Earth Day 2021 and beyond: Protecting the planet begins at home

Thursday 22nd of April 2021 officially marks Earth Day, and this year’s theme is “Restore Our Earth”, which will focus on natural processes and emerging green technologies that can restore the world’s ecosystems.

Topics covered include reforestation, climate literacy, citizen science and global clean-ups, with Earth Day being the impetus for more action throughout 2021.

Plant a tree

One of the ‘pillars’ of the Restore Our Earth theme is The Canopy Project, which aims to improve our shared environment by planting trees across the world, reforesting areas including some communities most at risk from climate change.

Earth Day’s organisers say that since the beginning of the 20th century, the world’s forests have lost about 20% of their coverage and, according to the United Nations’ Food and Agriculture Organization, about 18 million acres of forest are lost every year, and roughly half of the Earth’s tropical forests have already been cleared.

Why does it matter?

Reforestation is vital because planting billions of trees across the world is one of the biggest and cheapest ways of taking CO2 out of the atmosphere to help tackle the climate crisis. Forests also provide a natural habitat for wildlife and help purify the air we breathe and regulate local temperatures.

In line with’s core values, 360° virtual viewings are better for the environment, as they reduce the number of prospective buyers or renters who will drive to view a property, cutting unnecessary CO2 emissions.

The company has offset 26.5 tonnes of carbon – equivalent to 65,747 miles driven in a car – and has planted 400 trees in its forest since its launch. So, taking out a package with will lead to more trees being planted.

Recycle more waste

One of the daily steps you can take is to be more efficient about recycling waste at home.

A report by market analyst Statista published in March 2021 found that the recycling rate of waste from households in England was 45.5% in 2019 – the latest figures available. Since the 2010/2011 financial year, the recycling rate of waste from households has increased by roughly 8.6%, but it has slowed recently, rising by just 1.8% since 2015.

Statista cites one of the problems being that not all local authorities collect plastic film – that’s despite plastic making up 8.5% of dry recycling waste for households in England. And as recently as 2017, just 18% of local authorities in England collected plastic film.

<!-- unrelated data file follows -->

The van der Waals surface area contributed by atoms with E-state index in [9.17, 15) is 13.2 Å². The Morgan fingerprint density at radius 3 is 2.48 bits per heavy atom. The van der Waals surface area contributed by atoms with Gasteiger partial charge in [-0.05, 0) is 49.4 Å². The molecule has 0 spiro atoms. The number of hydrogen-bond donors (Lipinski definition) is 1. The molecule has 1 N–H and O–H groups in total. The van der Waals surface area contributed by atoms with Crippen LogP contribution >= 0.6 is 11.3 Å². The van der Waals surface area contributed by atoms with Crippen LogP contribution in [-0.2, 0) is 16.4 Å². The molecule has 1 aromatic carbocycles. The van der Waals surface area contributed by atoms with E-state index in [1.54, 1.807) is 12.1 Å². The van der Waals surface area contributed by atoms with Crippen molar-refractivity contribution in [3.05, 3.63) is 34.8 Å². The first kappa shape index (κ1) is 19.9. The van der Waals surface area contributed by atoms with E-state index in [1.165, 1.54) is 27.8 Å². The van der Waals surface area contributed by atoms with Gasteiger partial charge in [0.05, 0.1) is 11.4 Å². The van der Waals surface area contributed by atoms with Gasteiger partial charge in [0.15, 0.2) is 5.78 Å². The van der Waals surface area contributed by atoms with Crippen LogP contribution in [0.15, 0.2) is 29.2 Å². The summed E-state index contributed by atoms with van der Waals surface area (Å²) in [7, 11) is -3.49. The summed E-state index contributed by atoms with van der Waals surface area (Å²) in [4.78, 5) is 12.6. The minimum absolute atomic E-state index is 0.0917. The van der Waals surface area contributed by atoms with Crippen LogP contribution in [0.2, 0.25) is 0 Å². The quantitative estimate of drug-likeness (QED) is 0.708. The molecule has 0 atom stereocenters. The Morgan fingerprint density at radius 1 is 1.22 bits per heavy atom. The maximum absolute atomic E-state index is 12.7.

So, the message is we all need to do more to recycle our household waste – if local authorities don’t offer to recycle all our household waste, then we need to take them to the recycling centre ourselves.

We also need to reduce the amount of plastic we’re using, re-using our own drinking bottles avoiding single-use plastic and choosing fruit and veg that is not packaged in layers of plastic.

Help scientific research

The Global Earth Challenge was launched last year – a global citizen science database, it continues help scientists advance environmental research – for example, on plastic pollution and air quality.

It is currently trying to understand how insect populations, such as bees, are changing. All you need is a smartphone and app to collect data on bees or support research on air quality, plastics, and food security. For more information on how to get involved, visit

Clean up your community
Another pillar of Earth Day 2021 is the Great Global Clean-up. You can start by cleaning up on your own – picking up cigarette butts – another source of plastic pollution – cleaning up your favourite hiking trail and cleaning up your home, removing single-use items.

Alternatively, you can organise a group with a team of friends, family, or neighbours and clean up a run-down garden or park in your community.
And finally, discover the joy or ‘plogging’ – jogging while picking up litter. Use it to clean up your regular running route and to help your local community as part of your daily routine.

While Earth Day 2021 runs from 20 to 23 April 2021, the aims and ideals it encompasses should stay with us all every day. For details of events in the UK and beyond, visit

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